The lack of investment in hardware manufacturing is an important factor in distinguishing third-party service providers from OEM support services. The focus on affordable resale and maintenance services rather than hardware design and manufacturing means the incentive for these businesses is to provide the best service for the widest range of products, maintaining a wide range of OEMs and older product models. This is especially valuable, considering OEMs’ reluctance to service their older products.

What Are the Advantages of Third-Party Network Maintenance?

Third-party support providers are usually the most efficient maintenance service option for businesses of all types. A focus on service means your company benefits in many ways, including the following:

  • Cost Savings: Businesses of all sizes are constantly on the hunt for new ways to reduce costs without sacrificing quality. Switching from an OEM to a third-party network maintenance solution is one of the best ways to do that — but exactly how much do you save with third-party network maintenance? NetGuard alone offers savings from 50 percent to as much as 90 percent.

Third-party support services do this by customizing and streamlining your maintenance service plans. OEM support providers offer inflexible pricing schedules with hidden fees and seemingly random increases in price. This often results in a higher monthly bill for your company, no matter how minimal your service needs. On the other hand, third-party support providers offer transparent pricing schedules with more service options, reducing your bill while increasing the quality of your service.

  • Increased Efficiency and Flexibility: Most data centers use equipment from several OEMs. Usually, this is a result of cost, an OEM switch or simple IT staff preference. Whatever the reason, such a collage of equipment can pose an expensive problem when it comes to support. Using equipment from multiple manufacturers means you may end up talking to several OEM representatives every time there’s a problem you can’t pinpoint. Not only can this be frustrating for your IT staff, but it can also extend the length of your downtime. It’s also expensive for your business, resulting in massive support bills and lost business connections.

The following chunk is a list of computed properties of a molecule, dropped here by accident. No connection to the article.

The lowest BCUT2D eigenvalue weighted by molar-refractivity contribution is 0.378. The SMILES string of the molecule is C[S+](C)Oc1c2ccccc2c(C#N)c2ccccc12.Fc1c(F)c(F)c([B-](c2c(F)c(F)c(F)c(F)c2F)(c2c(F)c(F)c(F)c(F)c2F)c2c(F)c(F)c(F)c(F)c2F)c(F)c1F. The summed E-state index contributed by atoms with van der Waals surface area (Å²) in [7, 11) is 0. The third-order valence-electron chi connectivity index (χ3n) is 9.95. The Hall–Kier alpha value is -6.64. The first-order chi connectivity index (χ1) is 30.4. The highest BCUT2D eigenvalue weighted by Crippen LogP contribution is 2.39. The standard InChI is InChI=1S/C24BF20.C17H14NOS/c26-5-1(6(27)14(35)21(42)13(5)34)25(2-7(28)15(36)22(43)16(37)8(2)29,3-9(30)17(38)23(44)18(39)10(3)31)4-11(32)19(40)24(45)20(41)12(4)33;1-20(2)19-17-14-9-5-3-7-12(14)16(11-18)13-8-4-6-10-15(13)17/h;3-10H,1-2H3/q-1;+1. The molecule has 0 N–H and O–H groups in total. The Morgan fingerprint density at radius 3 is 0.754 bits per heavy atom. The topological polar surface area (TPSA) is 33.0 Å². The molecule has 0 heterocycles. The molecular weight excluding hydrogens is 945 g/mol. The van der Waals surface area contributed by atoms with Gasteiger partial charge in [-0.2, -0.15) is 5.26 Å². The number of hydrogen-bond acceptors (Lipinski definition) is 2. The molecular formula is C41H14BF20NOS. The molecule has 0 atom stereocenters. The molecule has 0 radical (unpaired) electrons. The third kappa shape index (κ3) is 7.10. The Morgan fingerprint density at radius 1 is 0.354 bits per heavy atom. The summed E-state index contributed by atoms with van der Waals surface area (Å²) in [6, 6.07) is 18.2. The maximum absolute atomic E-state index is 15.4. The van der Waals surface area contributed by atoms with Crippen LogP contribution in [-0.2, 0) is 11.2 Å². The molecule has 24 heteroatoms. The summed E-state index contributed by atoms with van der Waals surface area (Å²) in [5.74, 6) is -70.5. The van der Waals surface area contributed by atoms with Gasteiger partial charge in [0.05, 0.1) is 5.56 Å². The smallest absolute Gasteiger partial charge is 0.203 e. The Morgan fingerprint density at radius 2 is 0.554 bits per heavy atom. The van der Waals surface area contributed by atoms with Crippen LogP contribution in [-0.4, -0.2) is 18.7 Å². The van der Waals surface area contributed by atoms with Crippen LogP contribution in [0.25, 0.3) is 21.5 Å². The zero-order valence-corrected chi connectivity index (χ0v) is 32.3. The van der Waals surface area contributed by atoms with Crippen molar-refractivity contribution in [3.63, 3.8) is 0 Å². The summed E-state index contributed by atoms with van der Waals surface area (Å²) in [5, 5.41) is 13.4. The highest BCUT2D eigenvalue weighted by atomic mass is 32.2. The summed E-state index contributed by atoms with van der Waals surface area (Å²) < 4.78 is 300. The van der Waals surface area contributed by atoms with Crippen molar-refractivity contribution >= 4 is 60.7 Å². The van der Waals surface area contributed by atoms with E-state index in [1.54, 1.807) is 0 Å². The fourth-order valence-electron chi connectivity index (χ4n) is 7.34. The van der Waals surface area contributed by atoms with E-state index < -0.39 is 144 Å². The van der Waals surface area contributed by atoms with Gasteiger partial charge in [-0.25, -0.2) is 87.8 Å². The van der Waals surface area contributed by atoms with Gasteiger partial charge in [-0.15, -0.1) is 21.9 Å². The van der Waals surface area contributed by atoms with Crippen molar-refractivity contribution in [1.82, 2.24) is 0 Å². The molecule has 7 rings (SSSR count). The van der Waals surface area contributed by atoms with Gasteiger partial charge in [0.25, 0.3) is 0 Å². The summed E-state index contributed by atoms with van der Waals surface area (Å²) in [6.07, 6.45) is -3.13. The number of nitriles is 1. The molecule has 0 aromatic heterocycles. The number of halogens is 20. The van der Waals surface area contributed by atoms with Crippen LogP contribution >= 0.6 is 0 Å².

The solution for businesses in this position is a cross-vendor support service that offers basic support for a wide variety of OEMs. While some OEMs offer these kinds of support services, they run at a much higher rate than normal. For third-party providers, however, this kind of service is standard. Independent support companies are often certified at the same level as OEM support staff, and can troubleshoot a wider range of brands and equipment models. This way, you can deal with all of your network problems through a single point of contact.

  • Extended Equipment Lifespan: Most OEMs will advise you to replace your equipment before its EOL date. This is usually five to ten years after the release of the model. Once the EOL date has passed, the OEM will cut off their support for that hardware. However, the average functional lifespan of network hardware is often more than double what your OEM tells you, ranging from 18 to 33 years. Unfortunately, the lack of support from OEMs results in more than 85 percent of users prematurely tossing their old systems. To solve this dilemma, third-party providers offer support for older hardware up to 10 years after their EOL dates, effectively extending their lifespans and reducing replacement costs for their users.
  • Customizable Plans: Of all the problems with OEM service providers, the lack of flexibility is the most frustrating for businesses. OEM support services usually come at a single flat rate that covers all the OEMs’ basic support functions, most of which only apply to certain business types. As your equipment ages, this rate increases, as do any fees incurred for “special” support services. For most businesses, this means you end up paying extra for the services you need, while still paying a flat rate for services you never use. Third-party support service providers offer an alternative solution: customizable service plans. Instead of paying a flat rate for a fixed package of services, you can choose the specific services you know you’ll use. You pay for what you need — no more, no less.